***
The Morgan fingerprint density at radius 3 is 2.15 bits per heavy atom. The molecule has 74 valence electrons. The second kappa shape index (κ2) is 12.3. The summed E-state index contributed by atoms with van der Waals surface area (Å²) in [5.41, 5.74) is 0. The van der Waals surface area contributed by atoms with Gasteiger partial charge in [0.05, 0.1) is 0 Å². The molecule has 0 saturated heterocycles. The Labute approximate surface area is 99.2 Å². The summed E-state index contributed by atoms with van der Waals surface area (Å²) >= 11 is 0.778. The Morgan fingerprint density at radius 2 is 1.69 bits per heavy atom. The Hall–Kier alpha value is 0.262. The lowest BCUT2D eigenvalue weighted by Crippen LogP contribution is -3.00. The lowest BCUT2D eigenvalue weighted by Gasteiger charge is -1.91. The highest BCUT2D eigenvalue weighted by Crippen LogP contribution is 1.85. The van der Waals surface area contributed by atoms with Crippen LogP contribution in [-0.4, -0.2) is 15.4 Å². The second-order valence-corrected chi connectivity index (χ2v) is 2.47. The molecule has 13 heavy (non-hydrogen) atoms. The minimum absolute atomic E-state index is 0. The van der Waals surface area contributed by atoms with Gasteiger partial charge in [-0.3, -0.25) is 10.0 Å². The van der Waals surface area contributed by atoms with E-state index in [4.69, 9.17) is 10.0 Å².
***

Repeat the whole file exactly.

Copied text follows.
The Morgan fingerprint density at radius 3 is 2.15 bits per heavy atom. The molecule has 74 valence electrons. The second kappa shape index (κ2) is 12.3. The summed E-state index contributed by atoms with van der Waals surface area (Å²) in [5.41, 5.74) is 0. The van der Waals surface area contributed by atoms with Gasteiger partial charge in [0.05, 0.1) is 0 Å². The molecule has 0 saturated heterocycles. The Labute approximate surface area is 99.2 Å². The summed E-state index contributed by atoms with van der Waals surface area (Å²) >= 11 is 0.778. The Morgan fingerprint density at radius 2 is 1.69 bits per heavy atom. The Hall–Kier alpha value is 0.262. The lowest BCUT2D eigenvalue weighted by Crippen LogP contribution is -3.00. The lowest BCUT2D eigenvalue weighted by Gasteiger charge is -1.91. The highest BCUT2D eigenvalue weighted by Crippen LogP contribution is 1.85. The van der Waals surface area contributed by atoms with Crippen LogP contribution in [-0.4, -0.2) is 15.4 Å². The second-order valence-corrected chi connectivity index (χ2v) is 2.47. The molecule has 13 heavy (non-hydrogen) atoms. The minimum absolute atomic E-state index is 0. The van der Waals surface area contributed by atoms with Gasteiger partial charge in [-0.3, -0.25) is 10.0 Å². The van der Waals surface area contributed by atoms with E-state index in [4.69, 9.17) is 10.0 Å².